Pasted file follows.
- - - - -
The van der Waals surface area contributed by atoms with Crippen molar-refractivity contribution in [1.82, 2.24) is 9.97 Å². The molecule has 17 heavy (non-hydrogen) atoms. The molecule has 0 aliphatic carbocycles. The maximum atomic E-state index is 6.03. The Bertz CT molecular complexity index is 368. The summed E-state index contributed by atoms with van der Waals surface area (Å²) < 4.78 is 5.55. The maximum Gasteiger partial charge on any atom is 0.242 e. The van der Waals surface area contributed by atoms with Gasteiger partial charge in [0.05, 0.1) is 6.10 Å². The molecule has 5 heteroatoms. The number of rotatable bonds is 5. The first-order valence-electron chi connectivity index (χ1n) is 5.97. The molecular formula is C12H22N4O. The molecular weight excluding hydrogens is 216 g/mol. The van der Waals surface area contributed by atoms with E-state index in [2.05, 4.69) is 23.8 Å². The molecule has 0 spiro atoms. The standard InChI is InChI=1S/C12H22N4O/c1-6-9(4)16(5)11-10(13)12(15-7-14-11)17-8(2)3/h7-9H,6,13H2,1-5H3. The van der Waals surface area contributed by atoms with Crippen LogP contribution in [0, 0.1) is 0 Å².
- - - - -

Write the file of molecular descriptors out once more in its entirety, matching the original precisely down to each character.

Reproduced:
The van der Waals surface area contributed by atoms with Crippen molar-refractivity contribution in [1.82, 2.24) is 9.97 Å². The molecule has 17 heavy (non-hydrogen) atoms. The molecule has 0 aliphatic carbocycles. The maximum atomic E-state index is 6.03. The Bertz CT molecular complexity index is 368. The summed E-state index contributed by atoms with van der Waals surface area (Å²) < 4.78 is 5.55. The maximum Gasteiger partial charge on any atom is 0.242 e. The van der Waals surface area contributed by atoms with Gasteiger partial charge in [0.05, 0.1) is 6.10 Å². The molecule has 5 heteroatoms. The number of rotatable bonds is 5. The first-order valence-electron chi connectivity index (χ1n) is 5.97. The molecular formula is C12H22N4O. The molecular weight excluding hydrogens is 216 g/mol. The van der Waals surface area contributed by atoms with E-state index in [2.05, 4.69) is 23.8 Å². The molecule has 0 spiro atoms. The standard InChI is InChI=1S/C12H22N4O/c1-6-9(4)16(5)11-10(13)12(15-7-14-11)17-8(2)3/h7-9H,6,13H2,1-5H3. The van der Waals surface area contributed by atoms with Crippen LogP contribution in [0, 0.1) is 0 Å².